6 Tips for Helping Your Child Cope This School Year
Here’s how you and your kids can make the most of this new school year.
The Boise school district has officially reopened for the fall of 2020 with both in-person and online learning options.
Although the return of in-person learning is very exciting, life for our kids still hasn’t exactly returned to normal. Social distancing, the use of masks, reduced class sizes, and more can make the classroom feel foreign. And for families that have elected to stay home, kids may feel equally frustrated or stressed.
Parenting is never an easy task, especially right now with so many constantly changing factors in our kids’ lives. To help our fellow Boise parents, we’ve gathered 6 valuable tips for supporting our kids through these changes.
1. Encourage open conversations about school and what’s going on in the world.
Regular communication via family meetings or simple personal chats is a good way for parents to check in with how their kids are doing mentally. Even though we know our kids better than anyone, they can be masters at hiding their emotions.
Invite them to ask you questions or just share their thoughts about what’s going with school, their personal lives, and current events in our world. Share your own thoughts as well and let them know that even adults are having a tough time right now.
2. Design a flexible daily schedule that will also provide structure to keep your child on track.
We’re all creatures of habit that thrive on routines. If your child is returning to in-school learning, they’ll already have a general schedule to follow. But if you’ve decided to keep your kids home for a while longer, a schedule is going to be instrumental in giving them structure and focus.
The key is to design a schedule that’s flexible and works with your kid’s ideas rather than against them. You can also speak with their teacher to see what sort of schedule would work well for the virtual schooling portion of your kid’s day.
3. Ask your child for their input on big decisions regarding their education, such as returning to in-school learning.
Although the school year has already started, many parents who’ve chosen online learning will eventually have to decide whether to continue with it or switch back to in-school learning. This decision is up to you in the end, but it’s important that your child’s feelings and ideas are validated.
If you and your child butt heads, use the conflict as an opener for a conversation. Perhaps your child is upset you’ve chosen to keep them home while their friends are going back to school. Acknowledge their frustration and explain to them why you’ve chosen this option, then listen to the points your child shares.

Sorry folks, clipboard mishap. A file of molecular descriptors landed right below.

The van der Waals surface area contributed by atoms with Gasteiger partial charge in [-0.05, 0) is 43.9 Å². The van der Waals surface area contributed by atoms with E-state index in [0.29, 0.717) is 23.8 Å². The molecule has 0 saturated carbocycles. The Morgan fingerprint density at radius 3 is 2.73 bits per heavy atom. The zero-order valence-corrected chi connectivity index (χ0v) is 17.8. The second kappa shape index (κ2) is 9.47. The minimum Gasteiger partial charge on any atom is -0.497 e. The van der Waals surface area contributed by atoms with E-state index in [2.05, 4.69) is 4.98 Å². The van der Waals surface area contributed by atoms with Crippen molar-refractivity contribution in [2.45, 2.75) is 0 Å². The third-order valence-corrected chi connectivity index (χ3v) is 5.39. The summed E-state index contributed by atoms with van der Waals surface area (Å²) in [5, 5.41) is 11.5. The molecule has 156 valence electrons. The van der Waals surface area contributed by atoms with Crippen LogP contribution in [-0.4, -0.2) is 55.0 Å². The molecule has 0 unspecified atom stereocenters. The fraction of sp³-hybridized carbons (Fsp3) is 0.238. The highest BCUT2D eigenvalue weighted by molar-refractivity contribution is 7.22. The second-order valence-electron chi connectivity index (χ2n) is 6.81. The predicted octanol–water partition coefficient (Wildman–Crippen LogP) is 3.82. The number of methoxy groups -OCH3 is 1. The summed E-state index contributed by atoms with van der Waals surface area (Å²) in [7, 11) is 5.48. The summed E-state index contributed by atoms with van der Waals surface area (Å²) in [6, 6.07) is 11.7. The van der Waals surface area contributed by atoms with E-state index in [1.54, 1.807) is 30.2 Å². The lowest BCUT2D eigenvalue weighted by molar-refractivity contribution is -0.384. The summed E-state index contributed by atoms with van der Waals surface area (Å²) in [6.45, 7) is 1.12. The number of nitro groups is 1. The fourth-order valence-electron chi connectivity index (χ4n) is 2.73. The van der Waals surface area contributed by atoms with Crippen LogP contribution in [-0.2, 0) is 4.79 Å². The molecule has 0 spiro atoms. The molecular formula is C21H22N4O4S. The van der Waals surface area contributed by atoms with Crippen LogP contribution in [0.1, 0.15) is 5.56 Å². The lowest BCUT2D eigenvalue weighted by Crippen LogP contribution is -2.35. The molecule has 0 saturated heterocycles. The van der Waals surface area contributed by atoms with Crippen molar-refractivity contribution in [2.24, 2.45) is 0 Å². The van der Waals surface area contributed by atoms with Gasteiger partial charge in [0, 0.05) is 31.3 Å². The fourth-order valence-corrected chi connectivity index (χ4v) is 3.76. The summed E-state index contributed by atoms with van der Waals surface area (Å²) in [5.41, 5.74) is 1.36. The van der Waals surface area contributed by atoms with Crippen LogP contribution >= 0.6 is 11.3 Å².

4. Invite your kids to practice guided meditation and deep breathing exercises with you when they feel stressed.
Self-care isn’t just for stressed-out parents! School-aged kids and teens can really benefit from it. Even toddlers can join in when they feel upset or cranky.
With household stress levels still being high, especially with the start of a new school year, taking a break to practice deep breathing or listen to a guided meditation are both simple but powerful stress relievers. Invite your kids to do these things with you as a way to enjoy one another’s company and build your bond.
5. Set up regular supervised Zoom study groups with your kids’ friends.
Loneliness can be a problem for kids who are learning from home, especially if they feel left out as friends return to school. Thankfully our modern technology makes it easy for our kids to maintain their friendships on a daily basis.
Set up regular video calls between your kids and their friends. Using a platform like Zoom, you can host group reading times, virtual study hall sessions, and whatever else you and your kids can think of. Even if your kids return to school, following through with these virtual learning sessions can be beneficial since social distancing is still very important.
6. As a parent, keep in mind that being your child’s safe space also means you’ll be coping with their negative outbursts.
Having your child share their personal thoughts with you is a rewarding experience as a parent. But it’s important to keep in mind that being a trusted safe space for your child also means handling outbursts and negativity.
Your child might have tantrums, argue, disobey, and generally act out when they feel frustrated and overwhelmed. You can often be the target of these outflowing negative emotions. When this happens, take a breather and remind yourself that your child is sharing these painful moments with you because you make them feel safe and secure.
Do your best to not take it personally and simply allow them to get their emotions off their chest. Listen first, and then if needed, offer advice and guidance on how they’re feeling and how they can better express their emotions in the future.
The Staley Dental team wishes you and your family a rewarding new school year.
Dr. Staley and most of his dental team are parents with children who are going through the very same things as your family. Although Boise is slowly making steps to return to normal, times are still pretty tough, especially for youngsters who feel frustrated by the end of the last school year.
We want to wish your family the best for this new school year and also drop a friendly reminder that it may be time to book those year-end dental exams or cleanings. If it’s been six months or so since your family’s last visit with us, give our office a call to book those appointments now.